Patient, wife, mother, artist
I am a very active 35 year-old mother, wife and freelance artist. I met my husband, John, when I was in college 15 years ago. We met at the Farmer’s Market, he was selling bread, and there was something about him that made me go over and talk to him. That was our first conversation and the beginning of a wonderful life together. We love traveling, exploring new places together and enjoy our lives together. Five years ago we were blessed with our greatest gift, our daughter, Sarah. She has completed us, and our family and we feel grateful for each day we spend together. Finally, I have spent the past 11 years working as a freelance artist, specifically as a painter. My painting style is very technical. I work on many commissions for communities, businesses and individuals. A lot of times these projects require extensive research and time when I start designing the images. I have been honored to illustrate the history of Missoula, Montana, and the history of Missoula Catholic Schools to name a few. The images are technical and quite large.
A few years ago my drive as a wife, parent and artist started to dwindle. Very quickly I was unable to do simple tasks such as fold the laundry, or answer an e-mail, let alone handle the important and big responsibilities of my life. This wasn’t the person I was used to and I knew something was wrong. All of my symptoms were subtle and slowly I started to deteriorate. I went to doctors for nine months in almost every specialty in my hometown and as far away as the Mayo Clinic. It was the hardest time of my life. After a while I had the feeling that some of the people around me were thinking I needed to get on with life and that maybe it was more of something in my mind. I even felt that way with some of the doctors I visited. I was very lucky to have complete support from my core family and friends. They knew me and knew that I was ill, it was just a matter of time and we all hoped I would get an answer.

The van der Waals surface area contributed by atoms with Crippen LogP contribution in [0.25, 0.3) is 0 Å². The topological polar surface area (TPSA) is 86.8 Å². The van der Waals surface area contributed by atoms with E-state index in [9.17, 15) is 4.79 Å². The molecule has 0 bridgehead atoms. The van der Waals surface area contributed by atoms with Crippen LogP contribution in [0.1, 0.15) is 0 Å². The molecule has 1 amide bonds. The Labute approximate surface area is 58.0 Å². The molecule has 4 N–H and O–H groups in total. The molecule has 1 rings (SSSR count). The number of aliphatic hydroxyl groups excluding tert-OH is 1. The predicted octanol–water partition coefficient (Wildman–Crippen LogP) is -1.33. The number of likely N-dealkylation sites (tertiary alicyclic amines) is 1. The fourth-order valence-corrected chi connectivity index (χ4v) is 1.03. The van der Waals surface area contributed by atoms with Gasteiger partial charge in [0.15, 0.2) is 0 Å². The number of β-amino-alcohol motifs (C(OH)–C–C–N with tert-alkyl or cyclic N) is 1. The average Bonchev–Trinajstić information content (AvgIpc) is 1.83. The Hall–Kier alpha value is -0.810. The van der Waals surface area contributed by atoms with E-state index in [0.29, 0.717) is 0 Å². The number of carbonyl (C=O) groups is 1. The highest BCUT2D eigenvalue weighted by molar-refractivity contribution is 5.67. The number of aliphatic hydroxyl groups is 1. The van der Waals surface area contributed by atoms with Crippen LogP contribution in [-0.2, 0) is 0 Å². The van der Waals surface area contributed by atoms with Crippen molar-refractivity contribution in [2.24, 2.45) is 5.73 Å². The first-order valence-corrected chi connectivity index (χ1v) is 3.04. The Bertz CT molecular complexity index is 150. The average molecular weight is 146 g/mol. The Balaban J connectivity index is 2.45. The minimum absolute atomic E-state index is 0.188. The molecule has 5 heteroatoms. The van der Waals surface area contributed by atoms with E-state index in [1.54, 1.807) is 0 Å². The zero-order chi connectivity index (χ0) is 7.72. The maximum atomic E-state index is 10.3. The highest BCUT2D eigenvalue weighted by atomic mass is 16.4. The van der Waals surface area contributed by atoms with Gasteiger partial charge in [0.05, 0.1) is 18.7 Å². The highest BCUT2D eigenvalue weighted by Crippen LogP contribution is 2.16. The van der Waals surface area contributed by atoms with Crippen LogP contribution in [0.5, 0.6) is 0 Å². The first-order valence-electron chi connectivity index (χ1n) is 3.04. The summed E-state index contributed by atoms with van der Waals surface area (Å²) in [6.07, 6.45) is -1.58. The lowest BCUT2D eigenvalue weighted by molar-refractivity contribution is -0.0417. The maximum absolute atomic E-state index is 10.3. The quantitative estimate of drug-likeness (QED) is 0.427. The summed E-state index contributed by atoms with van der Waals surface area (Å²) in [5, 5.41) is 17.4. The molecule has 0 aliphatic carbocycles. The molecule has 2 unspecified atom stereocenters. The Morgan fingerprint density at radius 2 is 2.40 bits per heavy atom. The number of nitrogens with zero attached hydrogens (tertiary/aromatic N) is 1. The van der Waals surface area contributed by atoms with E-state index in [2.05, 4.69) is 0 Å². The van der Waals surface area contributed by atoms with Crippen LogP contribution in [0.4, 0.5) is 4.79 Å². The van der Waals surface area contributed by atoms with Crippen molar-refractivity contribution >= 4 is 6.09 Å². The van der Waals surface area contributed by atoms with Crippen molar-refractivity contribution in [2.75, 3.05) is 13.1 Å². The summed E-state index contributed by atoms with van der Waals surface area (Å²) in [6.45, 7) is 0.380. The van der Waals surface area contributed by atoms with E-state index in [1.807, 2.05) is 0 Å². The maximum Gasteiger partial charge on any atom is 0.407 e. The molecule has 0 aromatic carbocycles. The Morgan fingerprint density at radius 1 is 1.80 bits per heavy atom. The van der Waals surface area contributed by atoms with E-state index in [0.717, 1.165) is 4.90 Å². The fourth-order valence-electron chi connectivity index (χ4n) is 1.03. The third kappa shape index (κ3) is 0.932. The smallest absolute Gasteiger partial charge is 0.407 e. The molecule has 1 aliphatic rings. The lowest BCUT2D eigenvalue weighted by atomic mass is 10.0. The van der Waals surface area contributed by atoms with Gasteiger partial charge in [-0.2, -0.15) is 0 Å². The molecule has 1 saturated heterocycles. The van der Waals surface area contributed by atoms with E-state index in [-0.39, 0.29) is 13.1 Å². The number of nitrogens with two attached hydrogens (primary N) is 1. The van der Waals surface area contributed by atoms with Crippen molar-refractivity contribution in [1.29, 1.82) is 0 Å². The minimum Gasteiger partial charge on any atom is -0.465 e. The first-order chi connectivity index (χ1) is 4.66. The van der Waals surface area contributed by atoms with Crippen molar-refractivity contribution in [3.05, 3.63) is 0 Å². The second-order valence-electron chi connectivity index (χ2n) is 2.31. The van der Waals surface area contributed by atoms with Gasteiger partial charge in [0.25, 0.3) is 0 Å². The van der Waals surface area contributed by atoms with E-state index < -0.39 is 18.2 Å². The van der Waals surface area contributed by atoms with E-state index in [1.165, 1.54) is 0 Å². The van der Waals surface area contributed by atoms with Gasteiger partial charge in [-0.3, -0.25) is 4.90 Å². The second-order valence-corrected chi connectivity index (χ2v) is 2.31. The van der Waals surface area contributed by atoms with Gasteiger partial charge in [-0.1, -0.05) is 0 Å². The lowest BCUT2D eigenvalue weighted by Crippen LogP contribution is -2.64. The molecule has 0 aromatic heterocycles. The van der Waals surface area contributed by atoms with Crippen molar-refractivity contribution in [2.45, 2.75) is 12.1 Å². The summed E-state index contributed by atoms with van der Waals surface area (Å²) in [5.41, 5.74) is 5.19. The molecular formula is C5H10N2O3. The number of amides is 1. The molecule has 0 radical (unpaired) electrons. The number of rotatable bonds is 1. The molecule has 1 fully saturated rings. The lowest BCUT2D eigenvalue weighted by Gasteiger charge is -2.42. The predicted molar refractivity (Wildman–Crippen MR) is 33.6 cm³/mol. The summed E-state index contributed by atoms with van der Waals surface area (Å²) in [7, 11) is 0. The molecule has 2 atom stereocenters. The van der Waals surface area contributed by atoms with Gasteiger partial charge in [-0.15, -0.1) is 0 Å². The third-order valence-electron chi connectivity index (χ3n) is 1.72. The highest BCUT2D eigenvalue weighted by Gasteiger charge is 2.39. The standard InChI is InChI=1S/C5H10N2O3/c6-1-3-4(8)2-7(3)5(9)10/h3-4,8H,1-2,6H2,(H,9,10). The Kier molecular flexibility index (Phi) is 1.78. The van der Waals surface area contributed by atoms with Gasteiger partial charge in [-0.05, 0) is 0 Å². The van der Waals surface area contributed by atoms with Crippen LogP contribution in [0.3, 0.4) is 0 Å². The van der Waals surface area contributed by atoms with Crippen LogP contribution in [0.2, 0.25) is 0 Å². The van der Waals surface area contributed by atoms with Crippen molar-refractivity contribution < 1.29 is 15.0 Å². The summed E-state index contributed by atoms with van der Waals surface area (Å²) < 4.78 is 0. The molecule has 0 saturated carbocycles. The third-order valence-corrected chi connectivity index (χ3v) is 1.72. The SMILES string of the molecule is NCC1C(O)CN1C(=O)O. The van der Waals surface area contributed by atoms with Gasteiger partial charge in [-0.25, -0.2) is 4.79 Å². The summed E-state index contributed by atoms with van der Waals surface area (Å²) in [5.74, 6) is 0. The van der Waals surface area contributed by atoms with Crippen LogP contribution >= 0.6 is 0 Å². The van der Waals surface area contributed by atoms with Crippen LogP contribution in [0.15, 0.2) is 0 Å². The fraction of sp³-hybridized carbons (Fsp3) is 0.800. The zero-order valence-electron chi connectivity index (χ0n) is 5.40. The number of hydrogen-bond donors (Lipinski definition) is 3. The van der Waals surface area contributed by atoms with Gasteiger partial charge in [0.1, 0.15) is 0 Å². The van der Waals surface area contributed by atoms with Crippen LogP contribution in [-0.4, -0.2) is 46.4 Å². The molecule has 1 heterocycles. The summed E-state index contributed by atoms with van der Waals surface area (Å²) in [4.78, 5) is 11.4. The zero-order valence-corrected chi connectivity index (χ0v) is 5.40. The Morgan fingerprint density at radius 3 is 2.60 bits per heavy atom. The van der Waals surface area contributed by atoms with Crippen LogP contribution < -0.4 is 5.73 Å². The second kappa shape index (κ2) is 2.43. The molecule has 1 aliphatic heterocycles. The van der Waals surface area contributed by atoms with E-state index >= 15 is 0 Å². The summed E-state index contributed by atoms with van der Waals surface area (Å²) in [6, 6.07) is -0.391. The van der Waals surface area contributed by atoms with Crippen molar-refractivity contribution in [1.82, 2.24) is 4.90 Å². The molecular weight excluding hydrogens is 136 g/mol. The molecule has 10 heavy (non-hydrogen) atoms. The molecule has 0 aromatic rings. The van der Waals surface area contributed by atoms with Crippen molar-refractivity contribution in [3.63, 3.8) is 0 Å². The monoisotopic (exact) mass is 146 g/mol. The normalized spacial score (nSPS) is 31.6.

One day, a day that I expected it the least, I got my answer. I went in for a routine look at an MRI with my neurologist and left with my life changed. As she performed my exam I had changed to the point where my neurologist looked at me and said, “Hadley, I think we have been going about this the wrong way….maybe it’s Parkinson’s disease.” I left, went to my car and cried for 15 minutes. I cried for two reasons. One, I knew this was the true answer, and two, what would I tell my mother. My step-father had been diagnosed with Parkinson’s a year prior and I didn’t know how to tell my mom that she would now have another person close to her with the same disease. After a short time crying in the car, I realized this was it. This is the rest of the beginning of my life. This is my moment to show myself that I can make the most of my life and I could be the person I have always been—a determined, hard-working, passionate, wife, mother, daughter, friend and artist.
So, I picked myself up, and I saw the world with new eyes. I made a pact with myself. I would move forward! This is a gift. This is a gift of life. This is my opportunity to see the world with through a new lens and appreciate life with an appreciation that had long been lost. It is a gift to truly enjoy every second I spend with my daughter and my family. It is a gift to paint from a deeper place and enjoy each brush stroke and play of color on the canvas. It is a gift to have an opportunity to help others and give of myself to others. This is the most unexpected but most appreciated gift of my life!
So, as I move forward, I know there will be changes. I know I may not be able to physically do all of the things I am used to being able to do. I may have to change my paintings style. I may or may not be able to keep working on major historical painting commissions. That is all unknown and it is not something I spend my time speculating about. What I do know, is how I am today. That is my focus. I am hopeful about the future, but I am excited about today, and today, I am doing all of the things I have always done, and more. Today I am happy, living life to the fullest and feel closer to my family than I ever have. I have seen my husband stand by my side and support me in a way we never expected, and have fallen more in love with him. I have seen my daughter, as young as she is, give me the hugs and the love that carried me through the diagnosis process and gave me the strength to fight for an answer so I could be a better Mom. I have seen friends and family rise to the occasion and give me strength and help in ways I could never have imagined. I have seen the joy of living life and taking in every moment. This is what I carry with me into the future with my disease, the moments I am experiencing now, and that is what drives me to help others. I am grateful and thankful for my life and there is not a thing I would change about it, even Parkinson’s disease.